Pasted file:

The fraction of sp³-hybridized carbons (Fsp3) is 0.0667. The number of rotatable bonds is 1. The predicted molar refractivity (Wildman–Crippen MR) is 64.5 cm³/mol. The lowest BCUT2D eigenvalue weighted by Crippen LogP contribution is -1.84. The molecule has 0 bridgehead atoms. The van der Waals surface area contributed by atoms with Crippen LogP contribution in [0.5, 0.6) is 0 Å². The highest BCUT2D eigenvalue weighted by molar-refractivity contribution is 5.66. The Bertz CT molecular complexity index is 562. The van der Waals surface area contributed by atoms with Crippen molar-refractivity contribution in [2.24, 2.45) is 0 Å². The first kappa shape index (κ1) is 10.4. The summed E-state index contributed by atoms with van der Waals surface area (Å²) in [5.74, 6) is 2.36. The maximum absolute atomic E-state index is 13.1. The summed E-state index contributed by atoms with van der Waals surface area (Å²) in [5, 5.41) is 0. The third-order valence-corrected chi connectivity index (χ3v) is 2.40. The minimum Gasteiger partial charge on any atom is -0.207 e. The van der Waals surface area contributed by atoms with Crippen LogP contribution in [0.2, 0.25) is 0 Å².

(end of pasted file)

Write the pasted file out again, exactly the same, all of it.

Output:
The fraction of sp³-hybridized carbons (Fsp3) is 0.0667. The number of rotatable bonds is 1. The predicted molar refractivity (Wildman–Crippen MR) is 64.5 cm³/mol. The lowest BCUT2D eigenvalue weighted by Crippen LogP contribution is -1.84. The molecule has 0 bridgehead atoms. The van der Waals surface area contributed by atoms with Crippen LogP contribution in [0.5, 0.6) is 0 Å². The highest BCUT2D eigenvalue weighted by molar-refractivity contribution is 5.66. The Bertz CT molecular complexity index is 562. The van der Waals surface area contributed by atoms with Crippen molar-refractivity contribution in [2.24, 2.45) is 0 Å². The first kappa shape index (κ1) is 10.4. The summed E-state index contributed by atoms with van der Waals surface area (Å²) in [5.74, 6) is 2.36. The maximum absolute atomic E-state index is 13.1. The summed E-state index contributed by atoms with van der Waals surface area (Å²) in [5, 5.41) is 0. The third-order valence-corrected chi connectivity index (χ3v) is 2.40. The minimum Gasteiger partial charge on any atom is -0.207 e. The van der Waals surface area contributed by atoms with Crippen LogP contribution in [0.2, 0.25) is 0 Å².